EFF-Manuel ruling: 'It's an important judgment in this post-truth era'

The Johannesburg High Court on Thursday ruled that comments made by the Economic Freedom Fighters (EFF) about former finance Trevor Manuel were "defamatory and false".

Manuel took legal action against the party for suggesting that South African Revenue Services (Sars) commissioner Edward Kieswetter’s appointment was based on nepotism.

Read: EFF to appeal Manuel defamation ruling

The court ordered the party to apologise to Manuel within 24 hours and pay R500,000 in damages.

The EFF has said that it will appeal this judgment and Manuel has told EWN that he will donate the money he won from the suit to pensioners who lost their money in the VBS Mutual Bank collapse.

To dissect the judgment, Eusebius McKaiser speaks to social media law specialist Emma Sadleir.

Sadleir says it has been a principle in South African defamation law that even though we have robust protection of freedom of expression, that protection has never extended to falsehoods.

I think this is an important judgment of this post-truth era that we all live in, where there is so much fake news and people thinking that they can just post what they like on social networks. The law has never said that is ok. If you want to post what you like, then you must know what you are saying is both true and for the benefit of the public.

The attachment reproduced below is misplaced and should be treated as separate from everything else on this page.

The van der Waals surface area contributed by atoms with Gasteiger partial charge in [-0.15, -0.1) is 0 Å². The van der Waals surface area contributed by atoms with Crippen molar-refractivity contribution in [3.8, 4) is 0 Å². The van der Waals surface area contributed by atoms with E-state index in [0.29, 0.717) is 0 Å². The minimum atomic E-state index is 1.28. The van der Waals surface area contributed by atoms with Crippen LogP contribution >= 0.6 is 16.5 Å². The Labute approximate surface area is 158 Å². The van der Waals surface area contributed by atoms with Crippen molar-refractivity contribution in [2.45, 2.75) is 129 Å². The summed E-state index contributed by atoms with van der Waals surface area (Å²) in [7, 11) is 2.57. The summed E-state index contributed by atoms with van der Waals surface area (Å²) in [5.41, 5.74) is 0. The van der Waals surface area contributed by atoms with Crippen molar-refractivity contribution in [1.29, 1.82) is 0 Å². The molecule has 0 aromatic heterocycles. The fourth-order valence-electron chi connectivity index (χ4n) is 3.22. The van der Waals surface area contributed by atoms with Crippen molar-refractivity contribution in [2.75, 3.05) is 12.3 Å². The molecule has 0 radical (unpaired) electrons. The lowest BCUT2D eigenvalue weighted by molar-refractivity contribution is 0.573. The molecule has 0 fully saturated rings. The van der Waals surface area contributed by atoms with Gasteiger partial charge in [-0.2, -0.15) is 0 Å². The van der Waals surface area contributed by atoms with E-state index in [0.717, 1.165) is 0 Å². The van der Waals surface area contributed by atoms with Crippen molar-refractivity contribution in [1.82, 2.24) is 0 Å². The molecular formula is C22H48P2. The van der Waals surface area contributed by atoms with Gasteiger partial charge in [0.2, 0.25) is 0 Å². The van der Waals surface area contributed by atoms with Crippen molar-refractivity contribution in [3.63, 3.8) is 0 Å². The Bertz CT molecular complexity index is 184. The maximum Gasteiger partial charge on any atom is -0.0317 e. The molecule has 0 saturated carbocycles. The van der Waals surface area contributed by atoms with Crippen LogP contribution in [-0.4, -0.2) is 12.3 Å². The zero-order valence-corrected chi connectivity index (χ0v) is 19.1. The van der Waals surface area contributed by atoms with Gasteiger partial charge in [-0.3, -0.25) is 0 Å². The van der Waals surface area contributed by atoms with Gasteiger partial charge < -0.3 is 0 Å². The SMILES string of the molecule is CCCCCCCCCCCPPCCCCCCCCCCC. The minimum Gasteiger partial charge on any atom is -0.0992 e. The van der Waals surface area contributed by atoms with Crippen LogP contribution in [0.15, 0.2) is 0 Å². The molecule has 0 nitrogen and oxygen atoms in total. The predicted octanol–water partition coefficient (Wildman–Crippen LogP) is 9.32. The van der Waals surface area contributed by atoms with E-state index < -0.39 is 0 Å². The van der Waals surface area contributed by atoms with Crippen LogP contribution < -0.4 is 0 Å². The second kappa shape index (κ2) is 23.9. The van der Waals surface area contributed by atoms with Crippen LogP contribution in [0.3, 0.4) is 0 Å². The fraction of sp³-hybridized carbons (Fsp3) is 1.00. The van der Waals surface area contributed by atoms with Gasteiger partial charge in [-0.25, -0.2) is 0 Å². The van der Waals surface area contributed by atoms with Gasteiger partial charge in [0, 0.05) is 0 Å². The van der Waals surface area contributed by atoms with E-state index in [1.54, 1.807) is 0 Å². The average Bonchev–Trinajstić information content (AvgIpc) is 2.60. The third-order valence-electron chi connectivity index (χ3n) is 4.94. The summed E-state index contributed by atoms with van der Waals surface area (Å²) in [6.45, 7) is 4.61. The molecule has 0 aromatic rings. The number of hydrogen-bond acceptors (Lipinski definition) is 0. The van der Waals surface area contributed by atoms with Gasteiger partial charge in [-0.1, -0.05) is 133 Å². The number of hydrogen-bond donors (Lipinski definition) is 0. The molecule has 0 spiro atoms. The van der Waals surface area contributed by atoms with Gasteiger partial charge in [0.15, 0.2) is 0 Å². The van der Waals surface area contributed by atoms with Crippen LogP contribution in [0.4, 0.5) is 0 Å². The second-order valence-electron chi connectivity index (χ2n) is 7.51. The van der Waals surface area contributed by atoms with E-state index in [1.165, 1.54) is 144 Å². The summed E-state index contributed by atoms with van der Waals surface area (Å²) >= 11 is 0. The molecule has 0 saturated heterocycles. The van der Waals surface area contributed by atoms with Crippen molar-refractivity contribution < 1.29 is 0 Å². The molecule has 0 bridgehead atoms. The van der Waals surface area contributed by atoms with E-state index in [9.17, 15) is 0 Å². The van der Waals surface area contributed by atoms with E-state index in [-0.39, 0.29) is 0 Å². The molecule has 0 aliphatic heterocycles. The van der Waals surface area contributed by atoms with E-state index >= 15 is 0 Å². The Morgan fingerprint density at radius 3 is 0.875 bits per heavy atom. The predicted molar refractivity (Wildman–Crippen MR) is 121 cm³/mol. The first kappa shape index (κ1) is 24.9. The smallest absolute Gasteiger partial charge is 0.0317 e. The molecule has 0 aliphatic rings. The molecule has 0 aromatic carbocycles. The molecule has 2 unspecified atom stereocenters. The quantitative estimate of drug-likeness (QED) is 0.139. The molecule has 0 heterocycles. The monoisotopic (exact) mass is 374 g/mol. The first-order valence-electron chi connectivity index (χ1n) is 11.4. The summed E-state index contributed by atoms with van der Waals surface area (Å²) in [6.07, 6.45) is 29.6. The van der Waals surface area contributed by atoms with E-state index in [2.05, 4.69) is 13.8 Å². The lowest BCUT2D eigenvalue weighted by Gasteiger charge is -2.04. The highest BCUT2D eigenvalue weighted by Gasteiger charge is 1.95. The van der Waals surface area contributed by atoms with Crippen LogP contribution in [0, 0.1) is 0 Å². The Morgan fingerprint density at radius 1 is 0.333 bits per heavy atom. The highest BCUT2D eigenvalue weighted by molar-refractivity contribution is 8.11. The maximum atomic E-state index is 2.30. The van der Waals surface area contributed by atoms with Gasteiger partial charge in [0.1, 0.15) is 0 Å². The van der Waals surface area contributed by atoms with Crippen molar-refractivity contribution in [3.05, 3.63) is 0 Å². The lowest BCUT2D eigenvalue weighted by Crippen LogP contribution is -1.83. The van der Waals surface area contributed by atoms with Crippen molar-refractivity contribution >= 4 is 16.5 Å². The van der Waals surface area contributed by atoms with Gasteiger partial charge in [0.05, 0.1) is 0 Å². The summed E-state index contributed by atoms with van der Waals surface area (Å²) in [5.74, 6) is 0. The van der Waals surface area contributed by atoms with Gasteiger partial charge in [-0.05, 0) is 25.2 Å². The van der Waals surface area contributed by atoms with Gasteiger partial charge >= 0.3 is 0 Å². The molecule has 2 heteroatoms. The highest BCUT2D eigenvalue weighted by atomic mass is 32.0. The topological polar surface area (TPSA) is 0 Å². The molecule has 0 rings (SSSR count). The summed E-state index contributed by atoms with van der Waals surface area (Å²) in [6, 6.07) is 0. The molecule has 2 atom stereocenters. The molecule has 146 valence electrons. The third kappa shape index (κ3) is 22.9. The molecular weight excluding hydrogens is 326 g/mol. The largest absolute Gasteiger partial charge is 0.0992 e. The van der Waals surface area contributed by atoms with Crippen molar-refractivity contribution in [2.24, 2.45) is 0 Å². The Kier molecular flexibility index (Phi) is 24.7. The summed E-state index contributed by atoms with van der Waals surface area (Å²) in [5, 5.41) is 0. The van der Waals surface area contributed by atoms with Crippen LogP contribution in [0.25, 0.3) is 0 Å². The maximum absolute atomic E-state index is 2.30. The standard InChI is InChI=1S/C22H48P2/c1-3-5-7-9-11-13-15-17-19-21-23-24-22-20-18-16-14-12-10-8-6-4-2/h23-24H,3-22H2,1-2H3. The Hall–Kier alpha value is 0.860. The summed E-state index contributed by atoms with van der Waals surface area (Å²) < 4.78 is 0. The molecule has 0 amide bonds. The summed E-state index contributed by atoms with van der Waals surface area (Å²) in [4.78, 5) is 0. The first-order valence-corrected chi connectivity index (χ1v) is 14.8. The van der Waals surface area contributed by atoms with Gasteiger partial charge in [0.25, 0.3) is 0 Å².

Emma Sadleir, Social media law specialist

She says the court found that the was no truth to the EFF's claims and if there was truth, the party would be entitled to post these statements.

Also read: Trevor Manuel threatens legal action against EFF for SARS commissioner claims

Strong opinions are protected in South African law, but that doesn't extend to where there is no truth.

Emma Sadleir, Social media law specialist

Sadlier adds that the reach of social media these days is far greater than the reach of a newspaper.

It is straightforward to sue someone for defamation. You only have to show three things, firstly that the defamatory act refers to you. Secondly, you have to show that it was published and the third thing is that the defamatory action affects your reputation.

Emma Sadleir, Social media law specialist

She says the court found that there was no truth substantial in the EFF's claims thus ruling in Manuel's favour.

Listen below to the full interview:


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